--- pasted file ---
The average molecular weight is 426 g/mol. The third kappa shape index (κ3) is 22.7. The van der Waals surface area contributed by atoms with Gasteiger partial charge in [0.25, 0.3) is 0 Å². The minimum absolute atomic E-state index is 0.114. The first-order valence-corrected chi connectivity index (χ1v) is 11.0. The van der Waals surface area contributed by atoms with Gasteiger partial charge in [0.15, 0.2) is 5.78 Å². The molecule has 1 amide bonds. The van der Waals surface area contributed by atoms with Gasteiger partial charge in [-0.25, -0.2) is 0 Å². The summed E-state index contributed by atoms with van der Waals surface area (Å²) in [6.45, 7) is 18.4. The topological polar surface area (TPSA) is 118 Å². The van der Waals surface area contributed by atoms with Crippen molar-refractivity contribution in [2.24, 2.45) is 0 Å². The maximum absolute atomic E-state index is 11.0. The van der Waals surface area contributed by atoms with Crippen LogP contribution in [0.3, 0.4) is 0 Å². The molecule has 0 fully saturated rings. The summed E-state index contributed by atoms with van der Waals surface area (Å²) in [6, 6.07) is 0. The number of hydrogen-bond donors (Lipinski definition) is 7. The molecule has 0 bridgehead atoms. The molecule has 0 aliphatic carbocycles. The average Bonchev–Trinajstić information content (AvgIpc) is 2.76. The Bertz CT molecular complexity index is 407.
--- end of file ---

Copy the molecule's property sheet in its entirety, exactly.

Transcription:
The average molecular weight is 426 g/mol. The third kappa shape index (κ3) is 22.7. The van der Waals surface area contributed by atoms with Gasteiger partial charge in [0.25, 0.3) is 0 Å². The minimum absolute atomic E-state index is 0.114. The first-order valence-corrected chi connectivity index (χ1v) is 11.0. The van der Waals surface area contributed by atoms with Gasteiger partial charge in [0.15, 0.2) is 5.78 Å². The molecule has 1 amide bonds. The van der Waals surface area contributed by atoms with Gasteiger partial charge in [-0.25, -0.2) is 0 Å². The summed E-state index contributed by atoms with van der Waals surface area (Å²) in [6.45, 7) is 18.4. The topological polar surface area (TPSA) is 118 Å². The van der Waals surface area contributed by atoms with Crippen molar-refractivity contribution in [2.24, 2.45) is 0 Å². The maximum absolute atomic E-state index is 11.0. The van der Waals surface area contributed by atoms with Crippen LogP contribution in [0.3, 0.4) is 0 Å². The molecule has 0 fully saturated rings. The summed E-state index contributed by atoms with van der Waals surface area (Å²) in [6, 6.07) is 0. The number of hydrogen-bond donors (Lipinski definition) is 7. The molecule has 0 bridgehead atoms. The molecule has 0 aliphatic carbocycles. The average Bonchev–Trinajstić information content (AvgIpc) is 2.76. The Bertz CT molecular complexity index is 407.